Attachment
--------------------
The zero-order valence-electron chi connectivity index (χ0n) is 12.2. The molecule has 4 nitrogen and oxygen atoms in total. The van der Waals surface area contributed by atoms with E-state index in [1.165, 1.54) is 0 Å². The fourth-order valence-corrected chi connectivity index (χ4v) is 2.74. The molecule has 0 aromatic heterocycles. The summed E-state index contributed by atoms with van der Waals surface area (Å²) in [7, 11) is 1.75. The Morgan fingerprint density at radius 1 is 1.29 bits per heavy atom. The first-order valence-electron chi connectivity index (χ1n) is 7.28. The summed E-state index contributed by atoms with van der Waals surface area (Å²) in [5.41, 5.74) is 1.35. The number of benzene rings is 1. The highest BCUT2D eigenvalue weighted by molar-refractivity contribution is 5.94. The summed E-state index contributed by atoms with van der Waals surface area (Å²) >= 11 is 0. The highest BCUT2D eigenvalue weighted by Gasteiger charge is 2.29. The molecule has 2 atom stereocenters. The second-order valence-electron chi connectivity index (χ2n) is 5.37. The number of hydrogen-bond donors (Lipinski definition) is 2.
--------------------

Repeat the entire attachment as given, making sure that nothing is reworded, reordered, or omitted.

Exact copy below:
The zero-order valence-electron chi connectivity index (χ0n) is 12.2. The molecule has 4 nitrogen and oxygen atoms in total. The van der Waals surface area contributed by atoms with E-state index in [1.165, 1.54) is 0 Å². The fourth-order valence-corrected chi connectivity index (χ4v) is 2.74. The molecule has 0 aromatic heterocycles. The summed E-state index contributed by atoms with van der Waals surface area (Å²) in [7, 11) is 1.75. The Morgan fingerprint density at radius 1 is 1.29 bits per heavy atom. The first-order valence-electron chi connectivity index (χ1n) is 7.28. The summed E-state index contributed by atoms with van der Waals surface area (Å²) in [5.41, 5.74) is 1.35. The number of benzene rings is 1. The highest BCUT2D eigenvalue weighted by molar-refractivity contribution is 5.94. The summed E-state index contributed by atoms with van der Waals surface area (Å²) >= 11 is 0. The highest BCUT2D eigenvalue weighted by Gasteiger charge is 2.29. The molecule has 2 atom stereocenters. The second-order valence-electron chi connectivity index (χ2n) is 5.37. The number of hydrogen-bond donors (Lipinski definition) is 2.